Healthcare organizations – ranging from physician practice groups to large, multi-state hospital systems – face a variety of risks, including fraud and abuse, as well as HIPAA privacy issues. Starting from a baseline risk assessment, healthcare organizations are often juggling among competing risks and responding to enforcement threats.
The design and implementation of an effective healthcare compliance program is extremely difficult and requires dedication, resources, and a real leadership commitment. In many cases, healthcare organizations, big and small, have become complacent and fail to recognize the need for continuous assessment and improvements.
Healthcare organizations that ignore the importance of encouraging reporting of complaints and responding to those employee concerns are only asking for trouble. There are plenty of whistleblower lawyers encouraging potential clients to bring False Claims Act suits in order to earn significant payouts under the qui tam compensation program.
A healthcare organization has to identify, understand and assess its risks. This process has to be continuous because risk profiles are not set in stone but change over time. Depending on the type of healthcare provider and the patient mix, a company’s risks will look different. A hospice has a very different profile than a physician group. A rural hospital has a different risk profile than a suburban hospital, and so on.
Looking over a healthcare organization’s risk profile means considering the application of the Anti-Kickback statute, Stark Self-Referral, False Claims Act and HIPAA privacy rule to the organization’s activities. These laws and regulations have a broad impact on a healthcare organization and require specific strategies to respond to relevant risks.
Starting with each general category for a relevant law, a risk assessment has to focus on financial relationships, information collection, storage and use, and patient reimbursement and revenue cycle issues.
AKS has become an increasing focus for civil and criminal enforcement. The AKS statute is broadly crafted to criminalize the payment or solicitation of money or other remuneration to induce the referral of patients for the delivery of any item or service that is reimbursed under the federal healthcare system.
AKS risks depend on whether your organization maintains relationships with other healthcare providers, whether you give or receive money or anything else of value to or from other providers (e.g. lab company, pharmacy) for referrals.
The AKS law includes a number of safe harbors that can apply to specific activities as well. If the amount of any compensation to a healthcare organization increases or decreases depending on the number or type of patient referrals, this can be a serious red flag that has to be analyzed.
The Stark law is a civil statute that is designed to protect against physician referrals to third-party entities with which the referring physician has a prohibited financial relationship and involves reimbursement by Medicare. Unlike the AKS law, the Stark law is a strict liability offense that carries financial penalties and can serve (like an AKS violation) as the basis for a False Claims Act violation.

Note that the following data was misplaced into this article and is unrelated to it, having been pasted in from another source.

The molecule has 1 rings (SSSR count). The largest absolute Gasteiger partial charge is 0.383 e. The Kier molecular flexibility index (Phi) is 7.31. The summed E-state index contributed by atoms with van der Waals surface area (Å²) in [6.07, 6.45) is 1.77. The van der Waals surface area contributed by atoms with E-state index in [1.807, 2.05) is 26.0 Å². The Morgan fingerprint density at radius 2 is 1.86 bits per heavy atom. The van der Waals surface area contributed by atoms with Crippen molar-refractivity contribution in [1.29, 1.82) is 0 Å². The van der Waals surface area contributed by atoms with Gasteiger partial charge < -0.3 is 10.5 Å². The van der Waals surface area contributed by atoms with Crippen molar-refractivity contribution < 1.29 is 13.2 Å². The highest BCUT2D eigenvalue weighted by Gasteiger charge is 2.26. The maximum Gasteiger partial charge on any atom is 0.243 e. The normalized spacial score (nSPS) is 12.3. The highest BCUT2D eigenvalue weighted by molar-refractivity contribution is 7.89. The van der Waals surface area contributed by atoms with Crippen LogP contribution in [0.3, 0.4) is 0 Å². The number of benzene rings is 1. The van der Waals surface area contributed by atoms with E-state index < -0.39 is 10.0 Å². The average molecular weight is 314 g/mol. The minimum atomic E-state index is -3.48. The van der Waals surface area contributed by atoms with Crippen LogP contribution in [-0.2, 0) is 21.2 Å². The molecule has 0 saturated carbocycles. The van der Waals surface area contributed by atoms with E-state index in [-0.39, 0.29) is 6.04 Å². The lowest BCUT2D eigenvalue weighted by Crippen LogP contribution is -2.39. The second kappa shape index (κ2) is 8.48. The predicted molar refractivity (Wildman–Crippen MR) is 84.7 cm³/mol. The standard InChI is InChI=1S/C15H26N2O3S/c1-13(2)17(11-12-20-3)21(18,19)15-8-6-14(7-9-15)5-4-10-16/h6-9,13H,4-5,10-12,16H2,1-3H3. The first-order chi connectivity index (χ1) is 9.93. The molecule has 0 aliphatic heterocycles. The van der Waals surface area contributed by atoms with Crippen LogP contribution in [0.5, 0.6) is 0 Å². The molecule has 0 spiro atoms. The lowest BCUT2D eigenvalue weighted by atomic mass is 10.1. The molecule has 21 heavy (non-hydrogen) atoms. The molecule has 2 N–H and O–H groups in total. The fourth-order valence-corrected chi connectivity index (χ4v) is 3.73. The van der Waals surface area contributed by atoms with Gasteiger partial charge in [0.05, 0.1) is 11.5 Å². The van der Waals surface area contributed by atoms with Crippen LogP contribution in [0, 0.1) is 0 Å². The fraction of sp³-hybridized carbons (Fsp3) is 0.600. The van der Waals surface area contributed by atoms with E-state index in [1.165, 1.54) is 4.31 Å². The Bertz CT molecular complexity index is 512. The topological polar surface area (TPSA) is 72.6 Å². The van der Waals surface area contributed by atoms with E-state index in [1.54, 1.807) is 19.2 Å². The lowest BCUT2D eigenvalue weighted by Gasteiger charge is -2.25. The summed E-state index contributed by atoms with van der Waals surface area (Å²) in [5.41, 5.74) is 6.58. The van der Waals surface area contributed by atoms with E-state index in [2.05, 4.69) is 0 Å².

Stark risks arise when patients in a healthcare organization refer patients to third parties with whom the physician has a financial relationship. There are certain exceptions to the Stark rule that may permit the referral relationship but these need to be carefully examined.
The False Claims Act is the government’s favorite enforcement tool against healthcare organizations. The Act, as amended in recent years, has been modified to include provisions that are favorable to government prosecutors. Violators face treble damages and civil penalties for each false claim, as well as potential exclusion from federal healthcare programs, which is a death sentence for any healthcare organization. The submission of claims to Medicare, Medicaid or any other federal healthcare program creates serious and significant risks that have to be addressed.
To identify and assess FCA risks, a healthcare organization has to focus on the employees responsible for coding and documentation requirements for claims submissions. If the healthcare organization relies on a third-party biller, the contractual relationship with the vendor has to be examined to ensure that it does not create a financial incentive for the vendor to submit incorrect codes and claims. Additionally, healthcare organizations have to develop specific protocols for situations in which they might receive overpayments from the federal healthcare program and seek to repay such funds in a timely manner. In order to mitigate risks in this area, healthcare organizations have to audit coding and billing practices annually.
To complicate matters further, HHS’ Office of Civil Rights has focused greater attention on HIPAA compliance and investigating privacy breaches by healthcare organizations. A violation of HIPAA can result in civil monetary penalties, and even criminal prosecution in a serious case.
A healthcare organization has to understand exactly what kinds of information falls within the definition of protected health information (PHI). The communication of PHI or the disposal of such information has to be conducted carefully and in accordance with strict requirements. Many healthcare organizations use encryption software on computers and mobile devices to protect PHI.